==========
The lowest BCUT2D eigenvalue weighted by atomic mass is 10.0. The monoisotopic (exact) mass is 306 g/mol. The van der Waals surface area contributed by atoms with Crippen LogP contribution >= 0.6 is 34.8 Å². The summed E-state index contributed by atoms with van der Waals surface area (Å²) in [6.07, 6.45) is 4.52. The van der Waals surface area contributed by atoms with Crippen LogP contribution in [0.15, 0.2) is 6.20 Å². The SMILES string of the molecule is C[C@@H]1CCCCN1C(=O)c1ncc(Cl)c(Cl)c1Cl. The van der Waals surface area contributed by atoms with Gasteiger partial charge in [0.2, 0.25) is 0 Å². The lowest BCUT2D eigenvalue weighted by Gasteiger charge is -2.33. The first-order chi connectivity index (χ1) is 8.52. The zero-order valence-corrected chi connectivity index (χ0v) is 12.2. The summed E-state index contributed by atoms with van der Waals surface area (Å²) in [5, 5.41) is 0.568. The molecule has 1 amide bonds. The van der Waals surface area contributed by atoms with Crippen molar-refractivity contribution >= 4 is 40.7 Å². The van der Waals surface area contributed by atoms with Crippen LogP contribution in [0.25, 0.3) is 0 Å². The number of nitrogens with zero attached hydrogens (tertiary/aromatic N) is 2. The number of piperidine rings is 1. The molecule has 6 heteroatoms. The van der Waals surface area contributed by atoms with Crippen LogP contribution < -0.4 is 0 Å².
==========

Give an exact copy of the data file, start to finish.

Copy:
The lowest BCUT2D eigenvalue weighted by atomic mass is 10.0. The monoisotopic (exact) mass is 306 g/mol. The van der Waals surface area contributed by atoms with Crippen LogP contribution >= 0.6 is 34.8 Å². The summed E-state index contributed by atoms with van der Waals surface area (Å²) in [6.07, 6.45) is 4.52. The van der Waals surface area contributed by atoms with Crippen LogP contribution in [0.15, 0.2) is 6.20 Å². The SMILES string of the molecule is C[C@@H]1CCCCN1C(=O)c1ncc(Cl)c(Cl)c1Cl. The van der Waals surface area contributed by atoms with Gasteiger partial charge in [0.2, 0.25) is 0 Å². The lowest BCUT2D eigenvalue weighted by Gasteiger charge is -2.33. The first-order chi connectivity index (χ1) is 8.52. The zero-order valence-corrected chi connectivity index (χ0v) is 12.2. The summed E-state index contributed by atoms with van der Waals surface area (Å²) in [5, 5.41) is 0.568. The molecule has 1 amide bonds. The van der Waals surface area contributed by atoms with Crippen molar-refractivity contribution >= 4 is 40.7 Å². The van der Waals surface area contributed by atoms with Crippen LogP contribution in [0.25, 0.3) is 0 Å². The number of nitrogens with zero attached hydrogens (tertiary/aromatic N) is 2. The number of piperidine rings is 1. The molecule has 6 heteroatoms. The van der Waals surface area contributed by atoms with Crippen LogP contribution < -0.4 is 0 Å².